On June 1, 2015, a federal judge in the District of Nevada dismissed a putative class action stemming from a 2012 breach of Zappos's servers containing customer information. In re Zappos.com, Inc. Although account numbers, passwords, email addresses and physical addresses, and the last four digits of credit card numbers were involved, none of the plaintiffs alleged they suffered any actual misuse of their data or harm therefrom. The court held that the plaintiffs could not show that they faced an immediate threat of harm, particularly as three-and-a-half years had passed since the breach occurred, and that they therefore lacked standing to sue. The court also rejected the plaintiffs' argument that the value of their data had been diminished given that plaintiffs nowhere alleged that they attempted to sell their information and were "rebuffed because of a lower price-point attributable to the security breach."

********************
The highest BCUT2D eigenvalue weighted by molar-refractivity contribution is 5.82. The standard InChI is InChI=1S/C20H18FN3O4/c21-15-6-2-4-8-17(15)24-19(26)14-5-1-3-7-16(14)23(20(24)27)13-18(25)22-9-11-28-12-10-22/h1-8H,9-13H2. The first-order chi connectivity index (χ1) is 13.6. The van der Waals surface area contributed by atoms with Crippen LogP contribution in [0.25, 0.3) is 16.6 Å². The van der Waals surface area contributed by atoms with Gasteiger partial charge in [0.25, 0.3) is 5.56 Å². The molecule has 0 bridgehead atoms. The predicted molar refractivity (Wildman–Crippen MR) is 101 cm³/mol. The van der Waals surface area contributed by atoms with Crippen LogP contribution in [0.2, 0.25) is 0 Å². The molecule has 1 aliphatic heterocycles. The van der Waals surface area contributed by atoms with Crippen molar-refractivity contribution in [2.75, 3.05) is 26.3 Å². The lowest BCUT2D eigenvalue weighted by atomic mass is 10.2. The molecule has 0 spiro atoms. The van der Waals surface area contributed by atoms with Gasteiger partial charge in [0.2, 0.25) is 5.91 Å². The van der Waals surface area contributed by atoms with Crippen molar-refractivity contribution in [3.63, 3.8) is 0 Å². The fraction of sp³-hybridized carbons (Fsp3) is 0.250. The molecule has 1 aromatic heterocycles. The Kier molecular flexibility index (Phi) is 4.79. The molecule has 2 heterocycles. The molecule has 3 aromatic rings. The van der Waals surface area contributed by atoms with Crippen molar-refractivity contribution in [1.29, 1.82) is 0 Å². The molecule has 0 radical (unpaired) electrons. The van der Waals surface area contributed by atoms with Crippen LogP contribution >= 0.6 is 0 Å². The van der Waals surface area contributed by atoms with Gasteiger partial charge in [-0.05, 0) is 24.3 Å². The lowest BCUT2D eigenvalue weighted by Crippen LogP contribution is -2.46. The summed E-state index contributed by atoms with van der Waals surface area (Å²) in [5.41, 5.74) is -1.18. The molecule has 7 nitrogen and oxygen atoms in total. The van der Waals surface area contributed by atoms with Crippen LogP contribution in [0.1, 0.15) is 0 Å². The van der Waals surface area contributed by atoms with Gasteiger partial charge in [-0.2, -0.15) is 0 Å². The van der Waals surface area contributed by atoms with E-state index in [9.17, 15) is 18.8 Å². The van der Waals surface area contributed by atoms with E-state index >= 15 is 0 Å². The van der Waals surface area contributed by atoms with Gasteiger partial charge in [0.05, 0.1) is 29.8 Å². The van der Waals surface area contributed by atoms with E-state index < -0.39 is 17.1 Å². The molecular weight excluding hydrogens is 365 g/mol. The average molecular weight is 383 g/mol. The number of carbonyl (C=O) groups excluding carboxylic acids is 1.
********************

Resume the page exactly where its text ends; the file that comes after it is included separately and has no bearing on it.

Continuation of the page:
On June 15, 2015, a decision by the Central District of California came out the other way. In Corona v. Sony Pictures Entm't, Inc., former employees of Sony brought suit against the company stemming from the November 2014 cyber-attack on Sony's network that impacted the data of at least 15,000 current and former employees. The court held that plaintiffs had standing based on their allegations that plaintiffs' data was posted on file-sharing websites for identity thieves to download and that some information had been used to send threatening emails to employees.